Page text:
Rodgers' most brilliant move has been the resurrection of Quarterback Bobby Douglass, a left-handed howitzer who fires the ball so hard he once split a six-stitch cut in a receiver's palm. After a dismal sophomore season Douglass responded brilliantly to Rodgers' tutoring. He became the Big Eight's Back of the Year in '67 and in his first three games this fall he completed four touchdown passes, scored four himself, and had pro scouts calling him the best prospect among the college quarterbacks.
Rodgers' mastery in the craft of quarterbacking is well known: he was a good quarterback himself at Georgia Tech 15 years ago and his work as backfield coach at Florida and UCLA was a major reason behind the Heisman Trophy successes of Steve Spurrier and Gary Beban.
But good as Douglass is, the Kansas offense does not move by quarterbacking alone, and Rodgers has plenty of runners, the most distinguished of them being Tailback Donnie Shanklin, a 5'9", 168-pound sprinter who had a 16.7-yard average in 17 carries, and a 19-year-old sophomore fullback, John Riggins. It was a lot of offense to hold in check, even for a Devaney team.
In the first quarter Kansas looked unstoppable as Douglass, Shanklin, Riggins & Co. did just about everything well. They scampered, plunged, passed and generally gained yardage almost at will as they rolled up seven first downs to the Cornhuskers' one. They failed in only one tiny detail: they did not score any points. Nebraska opponents have seen that happen to them before.
The Kansas offense was not completely to blame for this. At one point it was poised on Nebraska's 10 with fourth and a yard to go. You can bet that seven other Big Eight coaches would have gone for a field goal or at least run a power play to try for the first down. But not Pepper the Unexpectable. He calls every play from the sidelines, because, as he puts it, "It is better for team morale. If a boy thinks he isn't carrying enough, he gets mad at me, not at the quarterback."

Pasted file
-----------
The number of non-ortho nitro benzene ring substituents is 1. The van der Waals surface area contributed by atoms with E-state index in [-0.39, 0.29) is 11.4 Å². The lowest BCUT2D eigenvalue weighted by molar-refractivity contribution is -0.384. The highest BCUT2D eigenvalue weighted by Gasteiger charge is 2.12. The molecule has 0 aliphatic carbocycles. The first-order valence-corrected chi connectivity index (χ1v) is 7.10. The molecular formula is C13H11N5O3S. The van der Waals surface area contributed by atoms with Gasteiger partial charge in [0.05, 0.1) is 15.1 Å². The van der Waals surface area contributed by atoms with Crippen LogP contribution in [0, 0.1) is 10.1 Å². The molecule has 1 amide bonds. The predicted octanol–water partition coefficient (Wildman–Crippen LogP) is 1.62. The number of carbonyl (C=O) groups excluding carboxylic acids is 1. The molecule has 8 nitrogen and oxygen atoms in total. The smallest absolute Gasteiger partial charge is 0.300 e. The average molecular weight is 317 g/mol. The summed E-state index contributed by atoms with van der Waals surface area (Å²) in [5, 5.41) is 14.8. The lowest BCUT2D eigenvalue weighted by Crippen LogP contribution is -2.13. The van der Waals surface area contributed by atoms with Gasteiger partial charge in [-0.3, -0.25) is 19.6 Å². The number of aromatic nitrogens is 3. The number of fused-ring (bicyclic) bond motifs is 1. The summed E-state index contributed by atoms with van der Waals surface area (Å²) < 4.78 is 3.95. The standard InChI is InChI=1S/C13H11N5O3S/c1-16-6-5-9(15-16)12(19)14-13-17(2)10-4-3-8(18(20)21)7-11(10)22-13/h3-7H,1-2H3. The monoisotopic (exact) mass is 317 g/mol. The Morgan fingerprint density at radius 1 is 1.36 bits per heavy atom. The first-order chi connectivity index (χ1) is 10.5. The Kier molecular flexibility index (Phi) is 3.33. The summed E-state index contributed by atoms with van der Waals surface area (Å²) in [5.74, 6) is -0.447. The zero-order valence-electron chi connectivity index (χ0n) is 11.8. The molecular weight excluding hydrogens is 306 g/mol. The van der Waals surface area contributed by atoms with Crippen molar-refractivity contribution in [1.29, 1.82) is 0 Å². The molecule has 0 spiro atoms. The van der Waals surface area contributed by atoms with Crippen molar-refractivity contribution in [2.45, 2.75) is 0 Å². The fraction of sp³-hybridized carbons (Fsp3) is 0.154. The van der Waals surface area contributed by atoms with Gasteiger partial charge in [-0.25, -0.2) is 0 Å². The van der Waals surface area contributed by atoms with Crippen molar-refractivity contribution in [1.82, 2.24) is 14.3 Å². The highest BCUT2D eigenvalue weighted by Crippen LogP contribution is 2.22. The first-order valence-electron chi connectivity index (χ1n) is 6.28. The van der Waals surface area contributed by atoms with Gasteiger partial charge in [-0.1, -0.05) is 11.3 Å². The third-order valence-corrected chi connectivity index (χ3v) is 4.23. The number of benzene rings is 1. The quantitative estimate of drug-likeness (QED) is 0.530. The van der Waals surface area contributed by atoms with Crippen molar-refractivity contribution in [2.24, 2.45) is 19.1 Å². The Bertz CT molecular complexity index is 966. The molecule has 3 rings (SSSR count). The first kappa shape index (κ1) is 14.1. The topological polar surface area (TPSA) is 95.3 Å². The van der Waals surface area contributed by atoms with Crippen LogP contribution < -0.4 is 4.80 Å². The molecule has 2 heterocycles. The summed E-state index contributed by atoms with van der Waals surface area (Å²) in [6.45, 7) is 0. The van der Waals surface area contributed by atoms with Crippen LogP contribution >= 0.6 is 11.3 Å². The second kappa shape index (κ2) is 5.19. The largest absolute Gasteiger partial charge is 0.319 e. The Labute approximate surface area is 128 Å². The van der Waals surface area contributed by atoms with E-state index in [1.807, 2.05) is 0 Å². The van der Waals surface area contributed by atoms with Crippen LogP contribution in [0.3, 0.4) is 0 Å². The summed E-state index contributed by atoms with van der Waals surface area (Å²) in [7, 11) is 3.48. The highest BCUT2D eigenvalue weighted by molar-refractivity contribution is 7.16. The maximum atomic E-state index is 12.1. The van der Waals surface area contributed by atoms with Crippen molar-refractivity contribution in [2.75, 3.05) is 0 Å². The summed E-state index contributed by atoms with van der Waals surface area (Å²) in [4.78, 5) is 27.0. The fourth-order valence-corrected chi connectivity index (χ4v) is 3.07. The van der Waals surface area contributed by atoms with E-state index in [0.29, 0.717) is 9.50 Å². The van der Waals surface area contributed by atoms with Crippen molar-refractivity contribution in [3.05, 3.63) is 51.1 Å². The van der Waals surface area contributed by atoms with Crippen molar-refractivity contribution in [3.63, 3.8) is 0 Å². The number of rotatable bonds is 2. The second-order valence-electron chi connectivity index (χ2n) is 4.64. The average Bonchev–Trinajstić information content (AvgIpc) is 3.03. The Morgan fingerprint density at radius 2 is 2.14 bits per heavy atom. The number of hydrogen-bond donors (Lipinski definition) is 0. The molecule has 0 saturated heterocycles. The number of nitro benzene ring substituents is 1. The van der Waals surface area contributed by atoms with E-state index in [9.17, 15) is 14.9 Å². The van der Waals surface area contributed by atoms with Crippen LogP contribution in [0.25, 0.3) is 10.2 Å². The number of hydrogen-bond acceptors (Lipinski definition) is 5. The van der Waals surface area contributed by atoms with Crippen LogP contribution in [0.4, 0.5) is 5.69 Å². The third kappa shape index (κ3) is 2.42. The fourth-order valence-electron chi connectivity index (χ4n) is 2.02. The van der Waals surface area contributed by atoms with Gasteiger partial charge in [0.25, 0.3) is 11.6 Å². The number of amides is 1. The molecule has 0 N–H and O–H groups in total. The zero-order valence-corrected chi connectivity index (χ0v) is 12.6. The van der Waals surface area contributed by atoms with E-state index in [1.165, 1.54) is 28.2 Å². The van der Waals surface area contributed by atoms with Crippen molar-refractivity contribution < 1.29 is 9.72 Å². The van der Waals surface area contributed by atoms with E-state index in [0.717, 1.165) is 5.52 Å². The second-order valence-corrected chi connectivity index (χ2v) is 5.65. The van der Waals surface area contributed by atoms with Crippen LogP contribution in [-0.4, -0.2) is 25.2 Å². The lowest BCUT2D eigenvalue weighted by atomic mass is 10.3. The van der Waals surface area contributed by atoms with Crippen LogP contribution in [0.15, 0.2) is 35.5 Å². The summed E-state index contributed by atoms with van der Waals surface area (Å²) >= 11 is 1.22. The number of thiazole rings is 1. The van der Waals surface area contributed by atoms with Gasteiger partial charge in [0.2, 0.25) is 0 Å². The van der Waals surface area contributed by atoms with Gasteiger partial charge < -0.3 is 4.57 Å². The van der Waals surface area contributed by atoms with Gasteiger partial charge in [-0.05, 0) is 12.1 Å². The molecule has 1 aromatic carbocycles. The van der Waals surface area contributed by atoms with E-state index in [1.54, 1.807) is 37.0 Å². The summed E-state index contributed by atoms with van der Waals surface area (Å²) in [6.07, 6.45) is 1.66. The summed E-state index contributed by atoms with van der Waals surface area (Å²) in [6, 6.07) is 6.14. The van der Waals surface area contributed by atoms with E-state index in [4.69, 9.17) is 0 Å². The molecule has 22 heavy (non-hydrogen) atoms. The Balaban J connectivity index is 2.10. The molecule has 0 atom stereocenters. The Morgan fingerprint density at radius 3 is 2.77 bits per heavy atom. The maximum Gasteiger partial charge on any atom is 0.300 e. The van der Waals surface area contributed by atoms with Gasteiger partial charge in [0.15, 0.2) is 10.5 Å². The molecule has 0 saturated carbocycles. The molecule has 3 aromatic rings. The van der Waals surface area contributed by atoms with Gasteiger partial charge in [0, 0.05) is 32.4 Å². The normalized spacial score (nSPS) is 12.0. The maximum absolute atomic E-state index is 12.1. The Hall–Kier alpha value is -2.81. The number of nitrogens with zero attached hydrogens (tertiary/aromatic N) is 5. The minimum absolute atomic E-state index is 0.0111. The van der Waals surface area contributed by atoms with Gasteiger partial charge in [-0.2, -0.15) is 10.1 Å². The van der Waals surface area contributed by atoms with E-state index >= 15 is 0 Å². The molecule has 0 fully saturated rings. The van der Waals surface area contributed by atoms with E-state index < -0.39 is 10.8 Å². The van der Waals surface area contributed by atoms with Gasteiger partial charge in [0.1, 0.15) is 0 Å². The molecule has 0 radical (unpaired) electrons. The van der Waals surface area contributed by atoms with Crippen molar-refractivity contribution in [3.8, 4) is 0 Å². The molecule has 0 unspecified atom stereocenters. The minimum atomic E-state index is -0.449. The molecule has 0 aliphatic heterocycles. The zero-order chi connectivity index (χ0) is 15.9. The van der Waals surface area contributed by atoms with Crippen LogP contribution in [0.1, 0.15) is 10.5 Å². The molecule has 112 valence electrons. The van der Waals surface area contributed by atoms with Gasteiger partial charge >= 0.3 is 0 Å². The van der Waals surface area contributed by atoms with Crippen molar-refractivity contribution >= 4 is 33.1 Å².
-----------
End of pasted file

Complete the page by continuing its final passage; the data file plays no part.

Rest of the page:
This time Rodgers called a gambling roll-out pass. It flopped, and so did the Jayhawks for the rest of the half. On the other hand, Nebraska took heart. Early in the second quarter the Cornhuskers made three quick first downs, thanks to slashing rushes by Halfback Joe Orduna, a quick, well-balanced runner who got 98 yards in 21 carries for the day, and Fullback Dick Davis. Yet Nebraska could not score either until it got a break. With less than five minutes left in the half Shanklin, a gifted punt returner who has averaged 28.7 yards per runback, fumbled a kick on the Jayhawks' 28. Orduna recovered. On the next play Orduna hit the right side of the line, made an ad lib cutback across the middle and set out on a graceful, high-horsepower touchdown run. Nebraska missed the extra point, but a barrage of red balloons rose from the stadium like spatters of blood against the overcast, and the Jayhawks were little more than walking wounded for the moment.
For all his pregame somersaults and his enthusiasm for surprise, Pepper Rodgers is no devotee of slogans, sobs and heart-string tugging in the dressing room. Like many a genial Georgia boy who masks a will of steel and a spine of ice with an easygoing drawl and a comfortable wit, he believes that cold basics are the foundation for success. During the half he made no major changes in strategy, nor did he launch into any histrionics. "Good football is good preparation," he says. "If I had to make a lot of significant alterations in one 15-minute halftime, then our practices all season were wasted. I believe in proper execution, and you don't get that at half-time. I don't go for heat 'em up talks or signs either. My old coach at Tech, Bobby Dodd, used to say, 'If you send teams on the field with tears in their eyes, they can't see who to block.' And when I was with Tommy Prothro at UCLA I learned that gimmicks don't work in football—like they don't work in chess. Tommy and I played a lot of chess. I'd try the big play approach with him sometimes and sometimes I'd win. But not very often. He just played a patient—but not a predictable—game of chess and he'd tell me, 'Just remember it's best to win the sure way.' "